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Hey guys i am i am new to C++ and through to a project i have in the university i am having some difficult times . More spesificaly : i ve created a code for Lists and Queues (Lists name = Chain , Queues name = Queue , Product is a struct that has basicly Chains fields) [btw i ve used Sahnis book (data structures) if anyone knows it. I am stuck here :

int k=4;
Queue<Chain<Product>*>* x = new Queue<Chain<Product>*> [k];
for(int i=1;i<k;i++)
   x[i] = new Queue<Chain<Product>*> [i+1];

on the loop it throws me error : Invalid conversion from Queue*>* to int

Any idea?

share|improve this question
Arrays start at 0, not 1. – chris May 3 '12 at 20:11
Get rid of [i+1]. – ildjarn May 3 '12 at 20:11
Using a vector (or even a normal array) instead of pointer array will help too. – chris May 3 '12 at 20:13
up vote 2 down vote accepted

It should be

for(int i=0;i<k;i++)   // first index is 0
   x[i] = Queue<Chain<Product>*>();


Queue<Chain<Product>*>* x = new Queue<Chain<Product>*> [k];

creates an array of Queue<Chain<Product>*> objects, not pointers.

Or if you want a 2-d array, you use:

Queue<Chain<Product>*>** x = new Queue<Chain<Product>*> * [k];
for(int 0=1;i<k;i++)
   x[i] = new Queue<Chain<Product>*> [i+1];

To simplify, you're basically attempting the following:

int* x = new int[4];
for ( int i = 0 ; i < 4 ; i++ )
   x[i] = new int[i];

which is obviously wrong.

share|improve this answer
Btw, I don't remember if it's doable in C++ (I work in C# and Java mainly) but can't Queue<Chain<Product>*> have a static function .operator[int x]? It's obviously not the case here, but just asking. – SpaceToast May 3 '12 at 20:19
@Shingetsu yes, it's possible to overload operators, but I don't see the point of having a static operator[]. – Luchian Grigore May 3 '12 at 20:20
I mean is it possible to overload an operator to be static? And if it could exist it might be used to retrieve an decoded version of the class from a certain file location or similar, those are details. – SpaceToast May 3 '12 at 20:23
@Shingetsu I don't think it's possible, and again, it wouldn't make sense. – Luchian Grigore May 3 '12 at 20:26
Now the code compiles , but when i run it windows pop a message that says : filename.exe stoped executing . Note that the same thing was happening without the for loop! – Menelaos Kotsollaris May 3 '12 at 20:55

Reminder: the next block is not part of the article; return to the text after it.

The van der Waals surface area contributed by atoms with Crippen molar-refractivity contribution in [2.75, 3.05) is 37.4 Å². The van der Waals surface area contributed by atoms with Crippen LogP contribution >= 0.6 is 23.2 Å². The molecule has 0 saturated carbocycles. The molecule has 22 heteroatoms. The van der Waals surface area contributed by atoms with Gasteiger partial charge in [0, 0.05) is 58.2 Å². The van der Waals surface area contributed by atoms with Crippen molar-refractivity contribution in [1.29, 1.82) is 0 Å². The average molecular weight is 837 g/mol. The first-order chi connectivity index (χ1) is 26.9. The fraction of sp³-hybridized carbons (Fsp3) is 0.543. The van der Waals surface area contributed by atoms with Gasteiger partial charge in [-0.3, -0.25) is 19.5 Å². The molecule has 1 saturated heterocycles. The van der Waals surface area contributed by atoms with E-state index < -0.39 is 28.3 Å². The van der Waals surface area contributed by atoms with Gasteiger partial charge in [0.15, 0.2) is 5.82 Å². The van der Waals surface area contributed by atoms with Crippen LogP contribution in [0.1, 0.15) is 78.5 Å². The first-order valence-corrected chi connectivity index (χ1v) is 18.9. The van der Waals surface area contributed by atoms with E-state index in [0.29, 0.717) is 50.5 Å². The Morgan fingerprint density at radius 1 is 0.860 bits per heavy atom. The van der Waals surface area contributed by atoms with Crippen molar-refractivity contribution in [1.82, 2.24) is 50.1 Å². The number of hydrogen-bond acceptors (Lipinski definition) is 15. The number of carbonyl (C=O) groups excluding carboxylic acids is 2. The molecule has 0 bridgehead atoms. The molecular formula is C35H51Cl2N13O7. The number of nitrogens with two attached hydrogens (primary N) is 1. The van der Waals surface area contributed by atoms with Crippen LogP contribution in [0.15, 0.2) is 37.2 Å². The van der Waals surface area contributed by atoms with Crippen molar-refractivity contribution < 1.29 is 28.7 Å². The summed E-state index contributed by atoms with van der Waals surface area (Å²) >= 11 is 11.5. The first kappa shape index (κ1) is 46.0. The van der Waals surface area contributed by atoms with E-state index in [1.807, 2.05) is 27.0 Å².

In the line x[i] = new Queue<Chain<Product>*> [i+1] he [i+1] is wrong.
Why? Well you're creating a new object new keyword. and .operator[int x] is used in arrays. In that line you are saying it should be a new Array of size i+1 of type Queue<Chain<Product>*> which is faulty. Instead use x[i] = Queue<Chain<Product>*>();

So end code is:

for(int i=0;i<k;i++)//because indexes begin at 0, not 1.
  x[i] = Queue<Chain<Product>*>()

Note* to see a simplified version of your mistake, see other guy's post (I won't copy code around - wastes space).

share|improve this answer
Thank you for your help . when i run it it compliles perfect , however windows pop up an error when i run it that says that filename.exe stoped exececuting. Without the for loop it pops the same thing wich means that i still havent saved space for my array. Simply with my old code id didnt compile cause i had several mistakes but if i hadnt the for loop , the result is the same one with your code – Menelaos Kotsollaris May 3 '12 at 20:46
@Tryme_34 it's not linked with this. Stopped executing doesnt always mean run out of memory, my guess is it's an error later in the code. Post a new question with full source. – SpaceToast May 3 '12 at 21:37
yeah i will post tomorrow , but keep in mind that my code compiles and run okay without the initialization and when i add this code windows pop up the message I will create a full topic tomorrow thanks for the help! – Menelaos Kotsollaris May 3 '12 at 22:03

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